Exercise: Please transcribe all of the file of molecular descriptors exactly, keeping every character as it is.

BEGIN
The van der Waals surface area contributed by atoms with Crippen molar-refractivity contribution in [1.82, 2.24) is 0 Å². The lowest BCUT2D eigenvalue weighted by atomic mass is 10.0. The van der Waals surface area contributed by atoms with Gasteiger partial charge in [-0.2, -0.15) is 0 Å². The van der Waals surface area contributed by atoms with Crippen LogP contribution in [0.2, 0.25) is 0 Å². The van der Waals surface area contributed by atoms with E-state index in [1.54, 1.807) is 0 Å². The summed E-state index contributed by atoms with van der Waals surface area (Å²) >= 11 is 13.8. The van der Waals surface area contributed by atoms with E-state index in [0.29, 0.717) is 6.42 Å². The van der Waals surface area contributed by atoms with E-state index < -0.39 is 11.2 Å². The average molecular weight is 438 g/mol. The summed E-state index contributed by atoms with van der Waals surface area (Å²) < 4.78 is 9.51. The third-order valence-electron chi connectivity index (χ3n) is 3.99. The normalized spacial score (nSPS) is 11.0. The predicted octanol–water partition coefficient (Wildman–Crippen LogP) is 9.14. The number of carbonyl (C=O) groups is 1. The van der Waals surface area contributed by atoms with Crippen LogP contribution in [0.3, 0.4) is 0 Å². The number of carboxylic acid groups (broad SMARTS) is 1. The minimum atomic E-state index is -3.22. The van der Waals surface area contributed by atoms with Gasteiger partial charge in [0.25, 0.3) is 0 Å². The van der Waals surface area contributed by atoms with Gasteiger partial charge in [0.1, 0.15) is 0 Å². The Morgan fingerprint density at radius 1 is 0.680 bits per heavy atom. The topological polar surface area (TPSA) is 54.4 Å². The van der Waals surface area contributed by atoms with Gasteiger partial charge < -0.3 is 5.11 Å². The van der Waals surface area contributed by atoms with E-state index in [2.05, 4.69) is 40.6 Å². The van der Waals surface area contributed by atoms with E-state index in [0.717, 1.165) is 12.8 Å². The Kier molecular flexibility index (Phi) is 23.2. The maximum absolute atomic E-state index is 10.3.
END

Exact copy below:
The van der Waals surface area contributed by atoms with Crippen molar-refractivity contribution in [1.82, 2.24) is 0 Å². The lowest BCUT2D eigenvalue weighted by atomic mass is 10.0. The van der Waals surface area contributed by atoms with Gasteiger partial charge in [-0.2, -0.15) is 0 Å². The van der Waals surface area contributed by atoms with Crippen LogP contribution in [0.2, 0.25) is 0 Å². The van der Waals surface area contributed by atoms with E-state index in [1.54, 1.807) is 0 Å². The summed E-state index contributed by atoms with van der Waals surface area (Å²) >= 11 is 13.8. The van der Waals surface area contributed by atoms with E-state index in [0.29, 0.717) is 6.42 Å². The van der Waals surface area contributed by atoms with E-state index < -0.39 is 11.2 Å². The average molecular weight is 438 g/mol. The summed E-state index contributed by atoms with van der Waals surface area (Å²) < 4.78 is 9.51. The third-order valence-electron chi connectivity index (χ3n) is 3.99. The normalized spacial score (nSPS) is 11.0. The predicted octanol–water partition coefficient (Wildman–Crippen LogP) is 9.14. The number of carbonyl (C=O) groups is 1. The van der Waals surface area contributed by atoms with Crippen LogP contribution in [0.3, 0.4) is 0 Å². The number of carboxylic acid groups (broad SMARTS) is 1. The minimum atomic E-state index is -3.22. The van der Waals surface area contributed by atoms with Gasteiger partial charge in [0.25, 0.3) is 0 Å². The van der Waals surface area contributed by atoms with Gasteiger partial charge in [0.1, 0.15) is 0 Å². The Morgan fingerprint density at radius 1 is 0.680 bits per heavy atom. The topological polar surface area (TPSA) is 54.4 Å². The van der Waals surface area contributed by atoms with Gasteiger partial charge < -0.3 is 5.11 Å². The van der Waals surface area contributed by atoms with E-state index in [2.05, 4.69) is 40.6 Å². The van der Waals surface area contributed by atoms with E-state index in [0.717, 1.165) is 12.8 Å². The Kier molecular flexibility index (Phi) is 23.2. The maximum absolute atomic E-state index is 10.3.